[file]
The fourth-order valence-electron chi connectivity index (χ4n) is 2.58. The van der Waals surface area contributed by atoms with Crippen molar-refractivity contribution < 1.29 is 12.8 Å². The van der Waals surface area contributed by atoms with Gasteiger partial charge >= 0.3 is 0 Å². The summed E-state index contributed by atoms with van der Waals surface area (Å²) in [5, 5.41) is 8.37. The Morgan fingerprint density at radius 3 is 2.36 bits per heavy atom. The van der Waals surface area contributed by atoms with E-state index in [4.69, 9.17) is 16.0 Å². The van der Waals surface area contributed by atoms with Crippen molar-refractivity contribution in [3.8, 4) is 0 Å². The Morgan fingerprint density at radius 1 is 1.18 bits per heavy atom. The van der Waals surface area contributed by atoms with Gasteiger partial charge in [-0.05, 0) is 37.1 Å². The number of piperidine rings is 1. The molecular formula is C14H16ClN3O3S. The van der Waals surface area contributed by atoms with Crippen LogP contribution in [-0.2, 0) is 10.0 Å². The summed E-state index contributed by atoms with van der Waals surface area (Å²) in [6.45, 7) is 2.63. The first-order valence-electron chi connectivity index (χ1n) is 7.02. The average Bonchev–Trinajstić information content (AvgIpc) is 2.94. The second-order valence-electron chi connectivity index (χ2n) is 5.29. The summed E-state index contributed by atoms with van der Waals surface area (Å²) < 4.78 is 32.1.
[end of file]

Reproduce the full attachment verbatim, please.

The fourth-order valence-electron chi connectivity index (χ4n) is 2.58. The van der Waals surface area contributed by atoms with Crippen molar-refractivity contribution < 1.29 is 12.8 Å². The van der Waals surface area contributed by atoms with Gasteiger partial charge >= 0.3 is 0 Å². The summed E-state index contributed by atoms with van der Waals surface area (Å²) in [5, 5.41) is 8.37. The Morgan fingerprint density at radius 3 is 2.36 bits per heavy atom. The van der Waals surface area contributed by atoms with E-state index in [4.69, 9.17) is 16.0 Å². The van der Waals surface area contributed by atoms with Crippen molar-refractivity contribution in [3.8, 4) is 0 Å². The Morgan fingerprint density at radius 1 is 1.18 bits per heavy atom. The van der Waals surface area contributed by atoms with Gasteiger partial charge in [-0.05, 0) is 37.1 Å². The number of piperidine rings is 1. The molecular formula is C14H16ClN3O3S. The van der Waals surface area contributed by atoms with Crippen LogP contribution in [-0.2, 0) is 10.0 Å². The summed E-state index contributed by atoms with van der Waals surface area (Å²) in [6.45, 7) is 2.63. The first-order valence-electron chi connectivity index (χ1n) is 7.02. The average Bonchev–Trinajstić information content (AvgIpc) is 2.94. The second-order valence-electron chi connectivity index (χ2n) is 5.29. The summed E-state index contributed by atoms with van der Waals surface area (Å²) < 4.78 is 32.1.